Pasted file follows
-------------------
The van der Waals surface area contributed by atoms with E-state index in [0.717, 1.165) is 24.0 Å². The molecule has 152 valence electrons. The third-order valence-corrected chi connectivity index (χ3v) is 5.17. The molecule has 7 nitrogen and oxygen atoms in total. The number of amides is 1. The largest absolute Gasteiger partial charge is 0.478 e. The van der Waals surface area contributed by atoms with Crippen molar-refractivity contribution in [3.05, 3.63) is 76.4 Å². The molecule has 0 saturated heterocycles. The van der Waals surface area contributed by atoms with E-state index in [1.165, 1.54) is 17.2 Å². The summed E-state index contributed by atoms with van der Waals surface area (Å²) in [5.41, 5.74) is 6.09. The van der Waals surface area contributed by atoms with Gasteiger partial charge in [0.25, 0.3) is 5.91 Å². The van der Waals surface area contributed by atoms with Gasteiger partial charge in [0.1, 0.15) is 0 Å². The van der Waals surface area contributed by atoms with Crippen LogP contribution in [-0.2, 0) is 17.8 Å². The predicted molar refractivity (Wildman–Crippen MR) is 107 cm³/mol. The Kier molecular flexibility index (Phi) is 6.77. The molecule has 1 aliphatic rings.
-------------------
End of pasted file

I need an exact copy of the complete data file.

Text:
The van der Waals surface area contributed by atoms with E-state index in [0.717, 1.165) is 24.0 Å². The molecule has 152 valence electrons. The third-order valence-corrected chi connectivity index (χ3v) is 5.17. The molecule has 7 nitrogen and oxygen atoms in total. The number of amides is 1. The largest absolute Gasteiger partial charge is 0.478 e. The van der Waals surface area contributed by atoms with Crippen molar-refractivity contribution in [3.05, 3.63) is 76.4 Å². The molecule has 0 saturated heterocycles. The van der Waals surface area contributed by atoms with E-state index in [1.165, 1.54) is 17.2 Å². The summed E-state index contributed by atoms with van der Waals surface area (Å²) in [5.41, 5.74) is 6.09. The van der Waals surface area contributed by atoms with Gasteiger partial charge in [0.25, 0.3) is 5.91 Å². The van der Waals surface area contributed by atoms with Gasteiger partial charge in [0.1, 0.15) is 0 Å². The van der Waals surface area contributed by atoms with Crippen LogP contribution in [-0.2, 0) is 17.8 Å². The predicted molar refractivity (Wildman–Crippen MR) is 107 cm³/mol. The Kier molecular flexibility index (Phi) is 6.77. The molecule has 1 aliphatic rings.